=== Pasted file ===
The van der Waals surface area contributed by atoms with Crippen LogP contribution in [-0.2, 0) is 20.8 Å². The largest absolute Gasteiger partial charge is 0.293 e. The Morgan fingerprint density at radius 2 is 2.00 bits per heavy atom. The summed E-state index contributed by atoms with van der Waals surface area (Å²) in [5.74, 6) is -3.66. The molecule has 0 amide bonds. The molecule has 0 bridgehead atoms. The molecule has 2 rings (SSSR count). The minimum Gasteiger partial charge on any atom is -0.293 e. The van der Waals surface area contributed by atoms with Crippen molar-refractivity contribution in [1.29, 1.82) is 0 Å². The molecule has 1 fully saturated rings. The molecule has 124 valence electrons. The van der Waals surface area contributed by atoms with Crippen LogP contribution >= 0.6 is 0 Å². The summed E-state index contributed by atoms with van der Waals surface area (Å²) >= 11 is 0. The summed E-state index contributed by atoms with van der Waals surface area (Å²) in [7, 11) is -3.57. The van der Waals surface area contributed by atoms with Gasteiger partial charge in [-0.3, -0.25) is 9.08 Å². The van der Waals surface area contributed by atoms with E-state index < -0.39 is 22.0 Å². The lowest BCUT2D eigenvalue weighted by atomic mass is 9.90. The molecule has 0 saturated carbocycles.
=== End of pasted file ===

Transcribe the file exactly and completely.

The van der Waals surface area contributed by atoms with Crippen LogP contribution in [-0.2, 0) is 20.8 Å². The largest absolute Gasteiger partial charge is 0.293 e. The Morgan fingerprint density at radius 2 is 2.00 bits per heavy atom. The summed E-state index contributed by atoms with van der Waals surface area (Å²) in [5.74, 6) is -3.66. The molecule has 0 amide bonds. The molecule has 0 bridgehead atoms. The molecule has 2 rings (SSSR count). The minimum Gasteiger partial charge on any atom is -0.293 e. The van der Waals surface area contributed by atoms with Crippen molar-refractivity contribution in [1.29, 1.82) is 0 Å². The molecule has 1 fully saturated rings. The molecule has 124 valence electrons. The van der Waals surface area contributed by atoms with Crippen LogP contribution >= 0.6 is 0 Å². The summed E-state index contributed by atoms with van der Waals surface area (Å²) >= 11 is 0. The summed E-state index contributed by atoms with van der Waals surface area (Å²) in [7, 11) is -3.57. The van der Waals surface area contributed by atoms with Gasteiger partial charge in [-0.3, -0.25) is 9.08 Å². The van der Waals surface area contributed by atoms with E-state index < -0.39 is 22.0 Å². The lowest BCUT2D eigenvalue weighted by atomic mass is 9.90. The molecule has 0 saturated carbocycles.